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holiday cookies
hoto: michaels cookie jar on Flickr

Sugar, flour, butter. Put them all together and what have you got? The same thing that you always get this time of year — cookies. With an estimated 200 million cookies being baked this season, it makes you wonder if they’re all doomed to get eaten. Fortunately, I’d like to think that we can’t possibly eat that many cookies, but if that’s the case, what becomes of all the cookies?

If there are leftovers this year, when it comes to the post-holiday clean-up, do you toss ’em or stash ’em away for a rainy day? Before you decide to stockpile those extra treats to ride out the holiday cheer, perhaps you should ask yourself, do they ever go bad?

Do holiday cookies go bad?
Perhaps you’ll get a better picture of cookie shelf life with some background on the individual ingredients.

Flour
On its own, flour — more specifically all-purpose flour — is quite stable when it comes to storage. The same cannot be said of whole wheat flour, as it contains the oily portion of the wheat husk known as the germ. Wheat germ oil, much like the oils of nuts such as pecans and walnuts, tend to go rancid rather quickly if left at room temperature. As a solution, I suggest using only all-purpose flour for your next batch of sugar cookies — not only will they taste better, but you will also be able to enjoy them longer. Staleness is generally the standard complaint when it comes to flour, though flour effectiveness is also a concern. Over time, flour loses its leavening ability, so try to replace any unused flour every 8 months or so.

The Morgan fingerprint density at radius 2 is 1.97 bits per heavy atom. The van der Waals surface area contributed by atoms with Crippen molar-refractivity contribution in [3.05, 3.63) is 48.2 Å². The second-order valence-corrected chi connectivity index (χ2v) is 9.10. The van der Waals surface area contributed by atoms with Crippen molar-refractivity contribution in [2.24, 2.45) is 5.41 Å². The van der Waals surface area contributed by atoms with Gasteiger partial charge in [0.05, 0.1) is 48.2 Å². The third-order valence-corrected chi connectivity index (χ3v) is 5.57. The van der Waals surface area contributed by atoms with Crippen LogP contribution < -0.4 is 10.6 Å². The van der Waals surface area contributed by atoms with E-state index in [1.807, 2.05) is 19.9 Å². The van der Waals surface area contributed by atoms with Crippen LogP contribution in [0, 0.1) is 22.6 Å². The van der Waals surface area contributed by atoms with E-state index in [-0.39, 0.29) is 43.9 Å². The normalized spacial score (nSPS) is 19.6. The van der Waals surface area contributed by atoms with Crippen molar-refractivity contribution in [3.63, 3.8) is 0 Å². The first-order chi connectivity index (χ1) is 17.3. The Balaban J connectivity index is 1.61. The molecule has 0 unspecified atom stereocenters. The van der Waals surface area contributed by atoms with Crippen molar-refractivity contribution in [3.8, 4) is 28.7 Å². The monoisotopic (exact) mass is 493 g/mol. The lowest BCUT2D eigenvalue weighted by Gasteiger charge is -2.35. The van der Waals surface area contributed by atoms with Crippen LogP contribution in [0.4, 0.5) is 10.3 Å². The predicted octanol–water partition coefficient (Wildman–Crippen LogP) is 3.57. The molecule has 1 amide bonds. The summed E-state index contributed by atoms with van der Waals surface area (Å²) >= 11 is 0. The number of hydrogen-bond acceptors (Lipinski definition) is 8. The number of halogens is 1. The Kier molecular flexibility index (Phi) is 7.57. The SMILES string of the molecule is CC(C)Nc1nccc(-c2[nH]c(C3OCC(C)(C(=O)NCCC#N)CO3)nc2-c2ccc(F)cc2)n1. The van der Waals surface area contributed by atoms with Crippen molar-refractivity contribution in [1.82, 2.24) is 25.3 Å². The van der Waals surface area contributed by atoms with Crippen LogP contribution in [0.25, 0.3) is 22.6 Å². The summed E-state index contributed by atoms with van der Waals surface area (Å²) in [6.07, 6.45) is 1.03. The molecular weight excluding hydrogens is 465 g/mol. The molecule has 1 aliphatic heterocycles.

Sugar
You may think that sugar, white or brown, might be the most perishable component of almost every cookie, but you’d be wrong. On its own, sugar stands the test of time in the pantry —anywhere from 4 months to 3 years — unless it’s exposed to moisture, or worse yet, pests like ants and other kitchen critters. If and when that happens, be sure to restock your sugar stash before attempting any baking.

Eggs & Butter
Eggs and butter are by far the most time-sensitive ingredients when it comes to your yearly bake-off. While butter will last roughly 2 to 3 months when refrigerated, (2 months for unsalted, 3 months for salted, due to the preservative effect salt has on the mixture), eggs, on average, only last for about 3 to 5 weeks. With this in mind, you may want to consider keeping your leftover cookies in the fridge once they’ve been baked. They may not taste nearly as delicious as fresh ones, but it’s better to be safe than sorry.


Read the previous installment of Food Scientist on Food Republic.